Eleanor Antin With a Bang: An Interview with Eleanor Antin

The Paris Review Oct 22, 2017

Eleanor Antin began her career as a stage actress and painter-cum-assemblagist in the late 1950s. She was inspired by the techniques of Yiddish theater and Michelangelo Antonioni, as well as those of Marcel Duchamp and Fluxus. Her versatile art practice was conceptual by design, though leavened by black humor and pageantry. Antin’s relocation to the purlieus of San Diego in 1968 contributed to her particularly Californian blend of theater and autofiction, while the native New York she left behind remained dominated by the more politicized tenets of minimalism. Since then, her stylistic DNA has imprinted itself on a cross section of literati and literary artists, from Kathy Acker to Chris Kraus and Sophie Calle, fortifying her status as not only an archetypal feminist artist but an innovative writer as well.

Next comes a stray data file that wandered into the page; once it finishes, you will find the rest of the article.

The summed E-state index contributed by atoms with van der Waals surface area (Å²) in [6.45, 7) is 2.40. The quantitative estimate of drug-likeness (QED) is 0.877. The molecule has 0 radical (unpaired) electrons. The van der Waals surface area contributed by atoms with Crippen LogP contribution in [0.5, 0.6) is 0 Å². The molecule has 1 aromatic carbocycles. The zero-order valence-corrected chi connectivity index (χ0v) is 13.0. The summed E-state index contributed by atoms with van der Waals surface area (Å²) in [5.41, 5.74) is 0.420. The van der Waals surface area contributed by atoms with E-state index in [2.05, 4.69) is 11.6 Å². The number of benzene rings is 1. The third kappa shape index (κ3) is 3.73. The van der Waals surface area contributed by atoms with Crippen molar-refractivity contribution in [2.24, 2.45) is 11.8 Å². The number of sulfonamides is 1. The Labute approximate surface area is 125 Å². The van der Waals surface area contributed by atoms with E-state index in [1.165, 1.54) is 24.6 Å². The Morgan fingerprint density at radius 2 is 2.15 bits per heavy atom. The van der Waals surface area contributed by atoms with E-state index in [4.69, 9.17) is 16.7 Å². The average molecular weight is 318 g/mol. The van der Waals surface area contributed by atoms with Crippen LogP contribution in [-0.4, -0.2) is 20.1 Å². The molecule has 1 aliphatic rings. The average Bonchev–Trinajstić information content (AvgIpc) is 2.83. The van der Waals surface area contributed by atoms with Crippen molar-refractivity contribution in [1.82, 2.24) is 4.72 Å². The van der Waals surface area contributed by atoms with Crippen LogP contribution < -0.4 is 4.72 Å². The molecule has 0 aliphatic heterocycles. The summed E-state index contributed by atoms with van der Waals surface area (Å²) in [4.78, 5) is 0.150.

This autumn’s Richard Saltoun exhibition “Romans & Kings” together with Frieze Masters’ “Spotlight” presented the first major London showcase of Antin’s oeuvre, including seminal series like “100 Boots” (1971–1973)—often considered the defining entry of the mail-art genre—“The Last Days of Pompeii” (2001), and “Helen’s Odyssey” (2007), part of her larger tableaux vivants collection, “Historical Takes,” as well as a reading from her ten-year cycle of performances, films, photos, and writings as the fictitious Ballets Russes ballerina Eleanora Antinova, which was collected in a book titled An Artist’s Life last year.

Following her appearance at the Serpentine Pavilion on the eve of Frieze Masters, Antin spoke to me via email about the significance of narrative in her artwork, an ominous adventure to the West Coast, and the literary world’s importunate conservatism.

Read the full interview here